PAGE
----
Golf Carry Bag Reviews: Nike SasQuatch Tour Carry Bag
The Nike SasQuatch Tour Carry Bag absolutely LOOKS cool. Kudos to the design team for aesthetics. But when it comes to carrying performance, the bag is larger and heavier than most of the other bags tested. It appears to be designed as a hybrid between a carry bag and a cart bag, and unfortunately, when you try to please all of the people all of the time, you wind up pleasing none of the people some of the time…er, all of the time…er, all of the people none of the time? Suffice it to say that we were not completely pleased. But if you’re looking for something to use primarily as a cart bag, with only an occasional stroll, the Nike SasQuatch Tour Carry Bag may be worth checking out.
Retail price: $190
If you didn’t know how many clubs you are allowed to carry in a round, you will after you get a Nike SasQuatch Tour Stand Bag – the dividers segment the bag into 14 slots, one of only two bags that provided dedicated space for each club. The dividers run the entire length of the bag, so the shafts and grips of your clubs will not touch one another. Mr. Monk, we have found the bag for you! But for our reviewers, re-inserting clubs into the designated slots became a bit of a pain at times – after hitting a terrible shot, it is difficult to display the appropriate level of disgust if you have to actually find the appropriate slot before you can dejectedly slam your club into it.
Tipping was an occasional problem with the Nike SasQuatch Tour Stand Bag when setting it down quickly, perhaps because either the legs aren’t quite long enough for the body of the bag (a bit like Elizabeth Hurley…I’m not saying she isn’t unbelievably beautiful, but next time you see a picture of her, see if you don’t agree with me that her torso is a bit too long for her legs) or because the angle at which the legs extend is insufficient. The legs only have rubber caps over the end of them, instead of the larger feet found on many of the competitors’ bags, so there is less stability. The spring was also a bit tighter than on most bags, forcing us to exert some effort before the legs would extend.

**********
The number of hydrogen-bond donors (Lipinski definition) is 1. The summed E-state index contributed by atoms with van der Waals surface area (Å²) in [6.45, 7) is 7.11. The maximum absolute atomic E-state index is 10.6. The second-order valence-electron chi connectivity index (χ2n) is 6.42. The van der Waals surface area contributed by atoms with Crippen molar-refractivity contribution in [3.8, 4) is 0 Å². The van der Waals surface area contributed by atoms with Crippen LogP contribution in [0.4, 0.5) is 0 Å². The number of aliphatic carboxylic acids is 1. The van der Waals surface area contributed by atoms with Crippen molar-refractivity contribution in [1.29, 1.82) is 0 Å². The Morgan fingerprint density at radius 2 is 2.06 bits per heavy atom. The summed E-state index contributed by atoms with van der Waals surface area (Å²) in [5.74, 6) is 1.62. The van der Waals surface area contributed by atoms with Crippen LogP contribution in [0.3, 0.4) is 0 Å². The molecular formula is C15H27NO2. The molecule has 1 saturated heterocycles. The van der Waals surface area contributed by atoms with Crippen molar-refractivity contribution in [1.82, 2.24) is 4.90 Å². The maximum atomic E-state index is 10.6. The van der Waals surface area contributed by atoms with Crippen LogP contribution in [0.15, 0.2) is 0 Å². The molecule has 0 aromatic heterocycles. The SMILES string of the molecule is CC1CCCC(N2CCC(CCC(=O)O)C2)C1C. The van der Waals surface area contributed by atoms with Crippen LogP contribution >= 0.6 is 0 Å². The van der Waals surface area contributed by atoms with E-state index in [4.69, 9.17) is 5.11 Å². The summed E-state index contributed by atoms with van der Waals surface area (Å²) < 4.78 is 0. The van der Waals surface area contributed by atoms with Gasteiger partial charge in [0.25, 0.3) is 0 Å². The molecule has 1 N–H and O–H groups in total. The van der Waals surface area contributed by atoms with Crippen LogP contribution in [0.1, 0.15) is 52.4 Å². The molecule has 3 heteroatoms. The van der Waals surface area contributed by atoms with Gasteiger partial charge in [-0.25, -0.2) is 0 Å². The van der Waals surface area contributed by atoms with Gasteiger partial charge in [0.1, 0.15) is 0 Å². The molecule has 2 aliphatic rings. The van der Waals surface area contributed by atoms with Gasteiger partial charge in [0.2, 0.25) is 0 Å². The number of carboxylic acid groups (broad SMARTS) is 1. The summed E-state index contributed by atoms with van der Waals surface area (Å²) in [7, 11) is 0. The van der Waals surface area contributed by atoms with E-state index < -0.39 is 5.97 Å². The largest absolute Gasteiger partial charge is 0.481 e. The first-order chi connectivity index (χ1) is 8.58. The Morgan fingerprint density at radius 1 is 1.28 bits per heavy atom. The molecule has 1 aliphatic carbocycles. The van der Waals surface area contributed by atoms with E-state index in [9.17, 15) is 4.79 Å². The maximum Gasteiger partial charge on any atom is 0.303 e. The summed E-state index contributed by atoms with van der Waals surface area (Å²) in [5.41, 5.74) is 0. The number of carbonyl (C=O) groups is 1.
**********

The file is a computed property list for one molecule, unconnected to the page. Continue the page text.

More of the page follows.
There are 4 adjustment points for the straps, and in addition to some basic padding, there are visible air bladders to provide even more cushioning. Oddly enough, some of the air bladders are on the outside of the strap – which would make it comfy for anyone to whom you are giving a piggyback ride on the golf course. Otherwise, we think it’s just for show. Ooooh…air! In any event, the straps were comfortable enough, although we didn’t really notice any significant difference between the “air” supplemented straps and normal padded straps.
The Nike SasQuatch Tour Stand Bag claims to have 10 total pockets.
- 1 large garment pocket runs along the right side of the bag, with 3 small pockets (including a waterproof velour-lined valuables pocket) along the outside of this garment pocket.
- There is a medium-sized pocket on the right side of the spine, near the base, and a smaller pocket on the left side of the spine, near the base.
- On the left side of the bag is a lined “cooler” pocket, and along the outside of the cooler pocket is a mesh “water bottle” pocket. Yes, it struck us that the one labeled “water bottle” should be the one that is lined, but hey, maybe the folks in Beaverton like to keep liquids at multiple temperatures over the course of a round.
- If you’re counting with us, that only takes us to 8 total pockets. We think that Nike is also trying to count the 2 tiny pockets for a Sharpie and a pencil. How do we know that they are for a Sharpie and a pencil? Because Nike sews on little pictures indicating their purpose, that’s how.
The Nike SasQuatch Tour Carry Bag includes traditional straps on the right side of the bag for holding an umbrella, and a round ring for attaching a towel.
An oddity on the bag is a “quick access” sleeve on the spine of the bag for storing balls. The sleeve has a rubber-lined hole on each end, through which the user can forcibly insert about 5 golf balls. Removing a ball involved shoving a couple of fingers into the sleeve and trying to scoop the ball out. Our experience was that this was neither “quick”, nor was it what we considered “access”. Instead, it seems similar to what we imagine it’s like to reach inside a cow and turn around a breached calf. We vote for just a normal pocket next time!
While the number of pockets is sufficient, their placement left something to be desired. Our reviewers generally applaud efforts to be creative and different, but in this case, we found that “different” didn’t necessarily mean better. michael kors bags for cheap